What I learned from my kitties is that I really don't want to be invisible. I love their attention...I don't think they realize I don't talk much...they meow, I shushshush, they claw, I CHCH, they purr, I kisskiss, they knead, I pet. However there is a problem. Grandchildren are not kittens and grandchildren need grandmothers who will read to them...and therein lies the rub. I am a reader. I was the quintessential bookworm as a little girl and even now have a respectable library. I love to read and, until my troubles loved to read aloud. I started a nightly reading program at a retirement community during a college internship that was very popular. The residents, even if they fell asleep as I read, all said they loved it and commented on my beautiful reading voice. While I was reading the "Asher Lev" books by Chaim Potok, I even learned some Yiddish and got the accent just right thanks to some of my Jewish listeners. I then became known as their Shiksa reader.
No wonder the other night as I dusted off bookshelves and said hello to old friends, I became melancholy. I hauled out my old book of fairy tales; it is a beautifully illustrated edition given to me on my sixth birthday by Mary and Kate Schenk. It is so well loved and read, the binding is now held together with duct tape. I dusted off Harry Potter and, for later, The Lord of the Rings. I fondled Out of Africa (the movie was lovely but the book was a way better love story...about Africa). I leafed through Charlotte's Web and Winnie the Pooh. These are books that beg to be read aloud. How could I do them justice now?
Then I realized it is not the tenor of the voice that tells the story, but the spirit that moves it and that lesson, I learned from Rosalie's Prince Igor. And it was in a most peculiar way. It was the way he held his scarf. He made it seem dignified, stylish, proud...unashamed. I cannot tell you why that image of him made such a difference to me, but it did. I thought that is the image I want to leave my grandchildren...well maybe not dignified- that would be too much of a stretch! But they could know me as colorful (now isn't that a euphemism for too weird for words) and just maybe the gramma who introduced them to the world of words.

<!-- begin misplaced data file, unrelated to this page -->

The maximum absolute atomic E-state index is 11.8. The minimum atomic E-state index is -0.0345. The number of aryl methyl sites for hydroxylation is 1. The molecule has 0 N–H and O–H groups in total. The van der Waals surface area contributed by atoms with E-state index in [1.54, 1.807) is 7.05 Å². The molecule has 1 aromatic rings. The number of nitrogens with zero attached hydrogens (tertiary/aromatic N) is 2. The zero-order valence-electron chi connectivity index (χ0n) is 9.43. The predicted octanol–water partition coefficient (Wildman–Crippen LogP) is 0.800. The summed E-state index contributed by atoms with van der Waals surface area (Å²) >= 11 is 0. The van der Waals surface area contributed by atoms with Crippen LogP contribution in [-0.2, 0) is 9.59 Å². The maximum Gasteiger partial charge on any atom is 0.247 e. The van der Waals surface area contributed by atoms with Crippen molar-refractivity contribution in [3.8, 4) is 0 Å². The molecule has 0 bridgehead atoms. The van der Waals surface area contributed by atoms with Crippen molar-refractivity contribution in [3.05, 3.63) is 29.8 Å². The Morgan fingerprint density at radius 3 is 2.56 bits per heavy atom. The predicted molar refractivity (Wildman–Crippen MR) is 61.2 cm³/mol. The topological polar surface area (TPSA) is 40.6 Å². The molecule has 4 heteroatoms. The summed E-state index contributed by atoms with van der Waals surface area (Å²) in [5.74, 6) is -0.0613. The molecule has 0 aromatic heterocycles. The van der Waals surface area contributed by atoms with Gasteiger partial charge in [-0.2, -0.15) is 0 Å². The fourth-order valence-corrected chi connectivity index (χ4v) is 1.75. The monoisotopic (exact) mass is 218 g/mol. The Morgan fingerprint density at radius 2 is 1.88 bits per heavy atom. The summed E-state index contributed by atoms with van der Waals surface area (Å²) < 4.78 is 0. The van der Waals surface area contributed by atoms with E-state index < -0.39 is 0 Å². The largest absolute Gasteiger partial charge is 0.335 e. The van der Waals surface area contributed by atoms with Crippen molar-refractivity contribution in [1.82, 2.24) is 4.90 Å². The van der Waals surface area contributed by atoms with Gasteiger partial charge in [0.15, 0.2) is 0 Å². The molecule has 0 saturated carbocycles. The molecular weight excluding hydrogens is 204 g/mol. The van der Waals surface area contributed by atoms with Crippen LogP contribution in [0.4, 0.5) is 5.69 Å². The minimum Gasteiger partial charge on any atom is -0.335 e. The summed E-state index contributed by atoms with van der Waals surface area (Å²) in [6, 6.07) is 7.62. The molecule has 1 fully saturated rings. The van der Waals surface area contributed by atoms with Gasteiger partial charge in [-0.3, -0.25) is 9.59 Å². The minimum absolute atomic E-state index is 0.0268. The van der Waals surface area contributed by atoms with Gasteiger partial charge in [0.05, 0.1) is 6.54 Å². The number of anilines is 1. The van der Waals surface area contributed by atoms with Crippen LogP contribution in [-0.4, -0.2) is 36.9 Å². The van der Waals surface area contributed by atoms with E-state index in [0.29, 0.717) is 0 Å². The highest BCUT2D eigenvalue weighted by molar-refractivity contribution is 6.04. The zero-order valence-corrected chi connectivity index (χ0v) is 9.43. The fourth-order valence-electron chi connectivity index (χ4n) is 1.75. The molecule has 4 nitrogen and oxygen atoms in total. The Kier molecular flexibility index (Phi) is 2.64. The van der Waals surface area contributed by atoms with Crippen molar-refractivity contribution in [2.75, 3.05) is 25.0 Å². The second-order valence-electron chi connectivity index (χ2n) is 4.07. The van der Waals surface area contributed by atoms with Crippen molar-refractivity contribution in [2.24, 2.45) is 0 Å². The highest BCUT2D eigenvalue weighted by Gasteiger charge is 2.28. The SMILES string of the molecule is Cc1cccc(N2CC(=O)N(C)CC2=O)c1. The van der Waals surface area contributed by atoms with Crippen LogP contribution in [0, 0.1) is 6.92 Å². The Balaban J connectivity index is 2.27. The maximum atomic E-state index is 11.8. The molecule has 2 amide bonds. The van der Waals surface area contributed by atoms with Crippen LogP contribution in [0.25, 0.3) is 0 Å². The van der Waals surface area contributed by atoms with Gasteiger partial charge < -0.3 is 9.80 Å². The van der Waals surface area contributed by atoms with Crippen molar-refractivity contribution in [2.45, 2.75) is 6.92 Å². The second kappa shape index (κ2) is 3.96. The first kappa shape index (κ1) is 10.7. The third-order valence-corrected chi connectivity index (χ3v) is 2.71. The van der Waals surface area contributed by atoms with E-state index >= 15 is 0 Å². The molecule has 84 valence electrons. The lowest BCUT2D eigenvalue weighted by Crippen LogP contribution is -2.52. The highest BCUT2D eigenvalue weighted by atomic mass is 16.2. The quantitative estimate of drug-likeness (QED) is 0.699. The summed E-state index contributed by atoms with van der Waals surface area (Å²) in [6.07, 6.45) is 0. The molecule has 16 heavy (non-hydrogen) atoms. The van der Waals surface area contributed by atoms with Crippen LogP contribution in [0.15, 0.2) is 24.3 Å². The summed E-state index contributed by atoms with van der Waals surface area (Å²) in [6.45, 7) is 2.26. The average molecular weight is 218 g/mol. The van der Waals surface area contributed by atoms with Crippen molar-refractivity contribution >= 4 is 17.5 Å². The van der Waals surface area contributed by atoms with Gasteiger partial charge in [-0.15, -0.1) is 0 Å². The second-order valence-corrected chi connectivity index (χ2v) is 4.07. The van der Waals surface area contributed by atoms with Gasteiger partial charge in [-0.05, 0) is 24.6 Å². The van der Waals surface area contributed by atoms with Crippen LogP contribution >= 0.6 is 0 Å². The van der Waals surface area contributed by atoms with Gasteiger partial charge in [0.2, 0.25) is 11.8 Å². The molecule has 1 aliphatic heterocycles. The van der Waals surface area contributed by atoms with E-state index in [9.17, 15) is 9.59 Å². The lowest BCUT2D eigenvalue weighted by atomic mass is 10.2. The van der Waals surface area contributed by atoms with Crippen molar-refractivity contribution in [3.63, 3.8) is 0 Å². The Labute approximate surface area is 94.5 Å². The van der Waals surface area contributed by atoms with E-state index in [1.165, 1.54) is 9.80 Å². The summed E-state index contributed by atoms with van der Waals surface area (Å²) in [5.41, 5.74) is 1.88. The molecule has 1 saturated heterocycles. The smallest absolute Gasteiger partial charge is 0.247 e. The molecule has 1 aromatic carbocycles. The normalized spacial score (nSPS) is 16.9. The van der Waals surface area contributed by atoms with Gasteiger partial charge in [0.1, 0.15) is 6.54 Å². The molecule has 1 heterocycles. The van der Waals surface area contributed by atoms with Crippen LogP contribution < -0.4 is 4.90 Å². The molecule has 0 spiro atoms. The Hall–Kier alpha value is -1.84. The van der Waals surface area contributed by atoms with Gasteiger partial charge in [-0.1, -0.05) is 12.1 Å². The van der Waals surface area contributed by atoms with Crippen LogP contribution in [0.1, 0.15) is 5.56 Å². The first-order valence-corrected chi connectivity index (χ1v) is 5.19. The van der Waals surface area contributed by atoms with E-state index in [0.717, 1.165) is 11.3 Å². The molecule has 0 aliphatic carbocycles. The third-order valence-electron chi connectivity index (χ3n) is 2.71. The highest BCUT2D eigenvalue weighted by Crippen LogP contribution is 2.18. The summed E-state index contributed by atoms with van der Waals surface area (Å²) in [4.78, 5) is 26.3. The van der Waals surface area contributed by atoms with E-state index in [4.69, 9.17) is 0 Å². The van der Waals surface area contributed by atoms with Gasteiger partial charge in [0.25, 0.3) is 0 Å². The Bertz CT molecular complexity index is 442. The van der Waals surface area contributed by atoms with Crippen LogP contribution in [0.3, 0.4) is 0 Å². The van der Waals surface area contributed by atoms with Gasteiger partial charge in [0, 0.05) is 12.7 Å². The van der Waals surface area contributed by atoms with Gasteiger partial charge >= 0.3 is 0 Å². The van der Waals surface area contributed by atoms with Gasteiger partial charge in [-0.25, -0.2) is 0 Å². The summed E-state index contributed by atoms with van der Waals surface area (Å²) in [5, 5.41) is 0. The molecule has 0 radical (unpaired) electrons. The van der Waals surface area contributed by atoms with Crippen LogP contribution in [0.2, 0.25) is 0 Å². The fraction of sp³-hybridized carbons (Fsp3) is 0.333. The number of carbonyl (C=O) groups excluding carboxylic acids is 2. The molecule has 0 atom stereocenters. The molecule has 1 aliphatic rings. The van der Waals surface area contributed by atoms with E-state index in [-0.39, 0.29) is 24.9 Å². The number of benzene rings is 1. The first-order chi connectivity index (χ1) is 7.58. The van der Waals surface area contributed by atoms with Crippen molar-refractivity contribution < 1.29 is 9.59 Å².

And just maybe when read "Here is Edward Bear, coming downstairs now, bump, bump, bump, on the back of his head, behind Christopher Robin.", in a Servox drone, some little tyke is going to think that is exactly the way it should sound, nestled as he is in his Granny's arm with a fat purring cat on his lap and a cookie in his fist.



Welcome To Our New Members:

I would like to welcome all new laryngectomees, caregivers and professionals to WebWhispers! There is much information to be gained from the site and from suggestions submitted by our members on the Email lists.
Pat Sanders, WW President
We welcome the 41 new members who joined us during January 2007:

Jim Beck
Findlay, OH
Karen P. Blank
Prairieville, LA
Glen Blundon
Russell, KS
Deidra Boksteyn - (Caregiver)
Redcliff, Alberta, Can.
Len Bougie
Minesing, Ontario, Can.
Charles Eddward Brannam Sr.
Morrilton, AR
Jack R. Cochran
Newport, TN
Manhar Dhanak
Dubai, U.A.E.
Frank Dumschat
Kearny, NJ
Linda Duval
Dublin, NH
Darcy Edwards
Harris, MN
Joel R. Frank
Amherst, NY
Sam Gass - (Caregiver)
Lebanon, PA
Cheryl Hoover - (SLP)
Albany, GA
Norbert Koenzgen
Cologne, Germany
Frida Korenbrot - (SLP)
Tel Aviv, Israel
Linda Lujan - (Caregiver)
Vacaville, CA
C. Bruce "Buck" Martin
Palestine, WV
Ellen Menzies - (Caregiver)
Buena Park, CA
Alejandro Meza
West Palm Beach, FL
Sonia Poventud-Meza - (Caregiver)
West Palm Beach, FL